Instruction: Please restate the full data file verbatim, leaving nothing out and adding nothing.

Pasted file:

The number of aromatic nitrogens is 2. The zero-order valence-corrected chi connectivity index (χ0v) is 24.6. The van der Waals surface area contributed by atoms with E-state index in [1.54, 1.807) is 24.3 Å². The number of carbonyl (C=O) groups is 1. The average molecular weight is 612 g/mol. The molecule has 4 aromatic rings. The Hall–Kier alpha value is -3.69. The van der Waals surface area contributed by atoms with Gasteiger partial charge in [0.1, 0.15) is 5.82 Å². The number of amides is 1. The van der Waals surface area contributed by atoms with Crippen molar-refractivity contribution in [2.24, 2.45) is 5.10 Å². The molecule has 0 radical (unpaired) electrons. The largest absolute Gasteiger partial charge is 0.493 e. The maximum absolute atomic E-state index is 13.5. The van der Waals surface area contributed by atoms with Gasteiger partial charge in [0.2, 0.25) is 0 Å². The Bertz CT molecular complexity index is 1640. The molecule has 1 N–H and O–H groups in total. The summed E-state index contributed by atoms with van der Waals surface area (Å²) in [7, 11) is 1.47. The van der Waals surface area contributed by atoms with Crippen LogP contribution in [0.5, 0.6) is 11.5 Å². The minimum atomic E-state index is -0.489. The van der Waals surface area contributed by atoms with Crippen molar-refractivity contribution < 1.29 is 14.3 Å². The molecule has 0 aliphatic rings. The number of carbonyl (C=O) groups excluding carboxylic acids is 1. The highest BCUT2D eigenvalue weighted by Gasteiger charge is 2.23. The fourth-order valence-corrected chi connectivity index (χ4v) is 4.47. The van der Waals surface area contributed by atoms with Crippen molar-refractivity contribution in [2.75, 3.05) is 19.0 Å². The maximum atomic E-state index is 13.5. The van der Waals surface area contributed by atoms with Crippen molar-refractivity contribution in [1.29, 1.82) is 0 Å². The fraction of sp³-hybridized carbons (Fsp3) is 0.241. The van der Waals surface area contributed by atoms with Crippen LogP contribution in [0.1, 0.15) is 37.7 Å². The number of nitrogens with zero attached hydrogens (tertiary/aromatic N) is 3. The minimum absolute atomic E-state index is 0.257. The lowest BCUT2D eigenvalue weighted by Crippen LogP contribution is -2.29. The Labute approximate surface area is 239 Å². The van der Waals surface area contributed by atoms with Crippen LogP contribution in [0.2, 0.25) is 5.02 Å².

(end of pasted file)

The number of aromatic nitrogens is 2. The zero-order valence-corrected chi connectivity index (χ0v) is 24.6. The van der Waals surface area contributed by atoms with E-state index in [1.54, 1.807) is 24.3 Å². The number of carbonyl (C=O) groups is 1. The average molecular weight is 612 g/mol. The molecule has 4 aromatic rings. The Hall–Kier alpha value is -3.69. The van der Waals surface area contributed by atoms with Gasteiger partial charge in [0.1, 0.15) is 5.82 Å². The number of amides is 1. The van der Waals surface area contributed by atoms with Crippen molar-refractivity contribution in [2.24, 2.45) is 5.10 Å². The molecule has 0 radical (unpaired) electrons. The largest absolute Gasteiger partial charge is 0.493 e. The maximum absolute atomic E-state index is 13.5. The van der Waals surface area contributed by atoms with Gasteiger partial charge in [0.2, 0.25) is 0 Å². The Bertz CT molecular complexity index is 1640. The molecule has 1 N–H and O–H groups in total. The summed E-state index contributed by atoms with van der Waals surface area (Å²) in [7, 11) is 1.47. The van der Waals surface area contributed by atoms with Crippen LogP contribution in [0.5, 0.6) is 11.5 Å². The minimum atomic E-state index is -0.489. The van der Waals surface area contributed by atoms with Crippen molar-refractivity contribution < 1.29 is 14.3 Å². The molecule has 0 aliphatic rings. The number of carbonyl (C=O) groups excluding carboxylic acids is 1. The highest BCUT2D eigenvalue weighted by Gasteiger charge is 2.23. The fourth-order valence-corrected chi connectivity index (χ4v) is 4.47. The van der Waals surface area contributed by atoms with Crippen molar-refractivity contribution in [2.75, 3.05) is 19.0 Å². The maximum atomic E-state index is 13.5. The van der Waals surface area contributed by atoms with Crippen molar-refractivity contribution in [1.29, 1.82) is 0 Å². The fraction of sp³-hybridized carbons (Fsp3) is 0.241. The van der Waals surface area contributed by atoms with Crippen LogP contribution in [0.1, 0.15) is 37.7 Å². The number of nitrogens with zero attached hydrogens (tertiary/aromatic N) is 3. The minimum absolute atomic E-state index is 0.257. The lowest BCUT2D eigenvalue weighted by Crippen LogP contribution is -2.29. The Labute approximate surface area is 239 Å². The van der Waals surface area contributed by atoms with Crippen LogP contribution in [0.2, 0.25) is 5.02 Å².